As I wrote on Thursday, leaders in the eurozone and elsewhere around the world are no longer terrified that Greece defaulting on its debts would lead to a massive financial crisis. That's one of the main reasons Greece's creditors are so comfortable taking a tough line on the Greek government, which, in turn, is one reason a deal is so hard to achieve.
Larry Summers — the economist and former senior policymaker in the Clinton and Obama administrations — says this complacency is dangerous in a scary new op-ed in the Washington Post. He concedes that "there are good reasons to think enough foam has been placed on the runway to prevent financial contagion." But he reminds us that "this was asserted with respect to LTCM, subprime and the fall of Lehman." And, indeed, the lead-up to Lehman's collapse featured things like articles explaining why Lehman Brothers was no Bear Stearns.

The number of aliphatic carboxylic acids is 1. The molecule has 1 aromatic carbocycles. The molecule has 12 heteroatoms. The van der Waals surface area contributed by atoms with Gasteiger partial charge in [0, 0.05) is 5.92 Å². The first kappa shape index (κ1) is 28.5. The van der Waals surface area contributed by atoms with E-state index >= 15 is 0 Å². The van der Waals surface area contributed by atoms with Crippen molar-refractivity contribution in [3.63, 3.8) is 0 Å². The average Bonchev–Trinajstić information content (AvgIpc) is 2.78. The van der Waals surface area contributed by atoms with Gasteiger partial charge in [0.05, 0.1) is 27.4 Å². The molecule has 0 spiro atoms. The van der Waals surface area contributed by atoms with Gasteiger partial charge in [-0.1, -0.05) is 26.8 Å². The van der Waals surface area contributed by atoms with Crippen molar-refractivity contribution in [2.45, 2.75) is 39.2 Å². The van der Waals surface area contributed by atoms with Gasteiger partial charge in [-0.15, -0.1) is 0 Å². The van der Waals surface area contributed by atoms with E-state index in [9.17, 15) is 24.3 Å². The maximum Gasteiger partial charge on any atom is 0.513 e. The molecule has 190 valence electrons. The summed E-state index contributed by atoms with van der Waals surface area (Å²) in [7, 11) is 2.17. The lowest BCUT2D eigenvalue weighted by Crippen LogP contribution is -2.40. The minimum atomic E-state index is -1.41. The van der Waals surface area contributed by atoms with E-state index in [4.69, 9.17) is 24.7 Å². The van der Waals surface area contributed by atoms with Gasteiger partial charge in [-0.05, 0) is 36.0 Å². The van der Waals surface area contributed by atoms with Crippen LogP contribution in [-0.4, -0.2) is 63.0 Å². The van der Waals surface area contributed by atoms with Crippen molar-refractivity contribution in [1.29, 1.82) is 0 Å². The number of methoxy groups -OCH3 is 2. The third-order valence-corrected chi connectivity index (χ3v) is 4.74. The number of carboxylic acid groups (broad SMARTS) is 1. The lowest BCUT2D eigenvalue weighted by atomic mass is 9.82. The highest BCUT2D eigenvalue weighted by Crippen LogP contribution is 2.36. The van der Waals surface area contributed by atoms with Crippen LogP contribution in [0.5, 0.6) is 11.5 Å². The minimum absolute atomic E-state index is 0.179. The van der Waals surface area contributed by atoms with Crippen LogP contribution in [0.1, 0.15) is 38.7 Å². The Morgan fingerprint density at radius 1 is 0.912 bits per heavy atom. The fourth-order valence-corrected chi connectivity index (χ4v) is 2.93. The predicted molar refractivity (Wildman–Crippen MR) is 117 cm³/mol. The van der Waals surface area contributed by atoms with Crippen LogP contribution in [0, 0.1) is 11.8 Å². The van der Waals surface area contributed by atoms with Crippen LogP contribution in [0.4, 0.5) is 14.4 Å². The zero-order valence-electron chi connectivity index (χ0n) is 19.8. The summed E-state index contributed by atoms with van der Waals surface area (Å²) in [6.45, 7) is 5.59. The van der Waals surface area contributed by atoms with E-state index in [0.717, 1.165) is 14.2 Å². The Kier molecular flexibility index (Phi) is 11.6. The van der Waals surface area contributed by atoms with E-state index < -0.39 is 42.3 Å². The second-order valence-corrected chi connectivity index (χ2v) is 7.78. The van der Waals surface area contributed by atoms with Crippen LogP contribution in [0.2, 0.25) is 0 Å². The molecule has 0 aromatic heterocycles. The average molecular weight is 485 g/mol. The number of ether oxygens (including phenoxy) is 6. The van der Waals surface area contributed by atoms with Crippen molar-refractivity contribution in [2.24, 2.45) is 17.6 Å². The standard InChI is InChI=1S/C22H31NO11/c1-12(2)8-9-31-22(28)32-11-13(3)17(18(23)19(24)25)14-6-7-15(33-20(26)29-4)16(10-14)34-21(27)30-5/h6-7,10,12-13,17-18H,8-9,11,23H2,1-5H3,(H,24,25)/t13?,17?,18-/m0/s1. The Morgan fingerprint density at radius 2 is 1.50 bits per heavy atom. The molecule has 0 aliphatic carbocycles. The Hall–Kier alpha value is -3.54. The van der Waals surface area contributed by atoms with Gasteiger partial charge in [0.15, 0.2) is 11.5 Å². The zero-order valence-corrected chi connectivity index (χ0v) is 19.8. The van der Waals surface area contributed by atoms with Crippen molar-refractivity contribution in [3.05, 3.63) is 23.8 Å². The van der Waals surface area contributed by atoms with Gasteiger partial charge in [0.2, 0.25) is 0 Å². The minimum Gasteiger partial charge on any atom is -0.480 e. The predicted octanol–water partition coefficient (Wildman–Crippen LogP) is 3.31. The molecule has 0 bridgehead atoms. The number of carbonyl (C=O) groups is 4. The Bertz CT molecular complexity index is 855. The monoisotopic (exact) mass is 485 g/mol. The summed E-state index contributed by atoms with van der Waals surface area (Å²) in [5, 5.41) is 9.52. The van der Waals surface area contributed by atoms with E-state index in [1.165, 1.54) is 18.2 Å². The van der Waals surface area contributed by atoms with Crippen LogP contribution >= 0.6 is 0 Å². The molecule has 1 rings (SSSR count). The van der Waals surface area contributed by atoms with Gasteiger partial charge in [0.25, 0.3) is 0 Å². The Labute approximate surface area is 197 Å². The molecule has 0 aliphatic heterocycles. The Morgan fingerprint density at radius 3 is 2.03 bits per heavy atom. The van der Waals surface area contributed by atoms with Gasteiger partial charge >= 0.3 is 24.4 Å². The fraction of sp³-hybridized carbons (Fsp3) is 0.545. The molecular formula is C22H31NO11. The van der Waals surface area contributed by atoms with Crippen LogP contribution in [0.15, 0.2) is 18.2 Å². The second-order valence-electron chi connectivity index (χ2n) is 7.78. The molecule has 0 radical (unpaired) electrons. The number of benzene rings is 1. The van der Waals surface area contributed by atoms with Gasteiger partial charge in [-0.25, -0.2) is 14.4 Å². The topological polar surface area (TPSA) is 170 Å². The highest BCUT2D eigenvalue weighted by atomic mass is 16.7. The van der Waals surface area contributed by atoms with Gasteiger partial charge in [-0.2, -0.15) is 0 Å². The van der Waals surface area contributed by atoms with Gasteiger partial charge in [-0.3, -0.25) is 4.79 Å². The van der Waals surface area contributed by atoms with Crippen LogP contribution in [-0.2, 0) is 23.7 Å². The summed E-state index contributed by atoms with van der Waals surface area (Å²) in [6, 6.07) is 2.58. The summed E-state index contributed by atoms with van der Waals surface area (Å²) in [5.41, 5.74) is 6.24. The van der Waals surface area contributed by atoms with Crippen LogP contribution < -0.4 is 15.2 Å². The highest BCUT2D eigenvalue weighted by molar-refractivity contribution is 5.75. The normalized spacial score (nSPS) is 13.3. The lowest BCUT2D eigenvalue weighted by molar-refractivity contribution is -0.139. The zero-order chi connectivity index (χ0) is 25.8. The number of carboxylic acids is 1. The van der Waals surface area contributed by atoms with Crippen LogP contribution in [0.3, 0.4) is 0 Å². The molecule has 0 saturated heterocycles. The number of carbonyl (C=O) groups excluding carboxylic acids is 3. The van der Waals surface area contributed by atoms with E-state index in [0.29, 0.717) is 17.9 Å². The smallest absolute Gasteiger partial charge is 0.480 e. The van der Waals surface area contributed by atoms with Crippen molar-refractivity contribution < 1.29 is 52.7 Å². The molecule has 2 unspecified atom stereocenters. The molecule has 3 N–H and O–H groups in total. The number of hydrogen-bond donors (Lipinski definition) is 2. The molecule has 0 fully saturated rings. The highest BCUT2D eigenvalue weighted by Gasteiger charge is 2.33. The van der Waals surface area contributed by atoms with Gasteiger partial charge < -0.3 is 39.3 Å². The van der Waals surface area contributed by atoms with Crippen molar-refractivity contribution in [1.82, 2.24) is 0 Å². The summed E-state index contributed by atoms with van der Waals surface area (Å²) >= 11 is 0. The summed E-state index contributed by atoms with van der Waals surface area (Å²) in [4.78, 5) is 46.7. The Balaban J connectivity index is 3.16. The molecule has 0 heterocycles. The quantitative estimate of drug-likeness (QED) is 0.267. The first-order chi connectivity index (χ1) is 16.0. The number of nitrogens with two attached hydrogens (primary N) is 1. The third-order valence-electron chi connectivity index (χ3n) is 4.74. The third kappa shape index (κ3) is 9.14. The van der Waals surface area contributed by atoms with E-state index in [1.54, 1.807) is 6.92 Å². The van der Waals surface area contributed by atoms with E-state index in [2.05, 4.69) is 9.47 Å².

The op-ed is paywalled, but suffice it to say that Summers is really amping up the panic level. Some choice lines:
- "Historians understand how the first world war was allowed to start but are still, a century later, incredulous that it happened."
- "Greece will get far worse than it is today and it will probably become a failed state."
- "A massive northern out-migration of Greeks will strain national budgets throughout Europe — not to mention the challenges that will come as Russia achieves a presence in Greece."
- "Financial historians may look back at the events of next week and wonder how Europe’s financial unravelling was permitted."
So who's right? I have to say that Summers is probably wrong here. People have had years to recognize that Greece might end up defaulting on its debts, and the very extended negotiating process since January means there's truly no chance of a surprise.
But probably may not be good enough here. How hard do you want to work to avoid a 40 percent chance of financial crisis? 20 percent? 10 percent? 5 percent?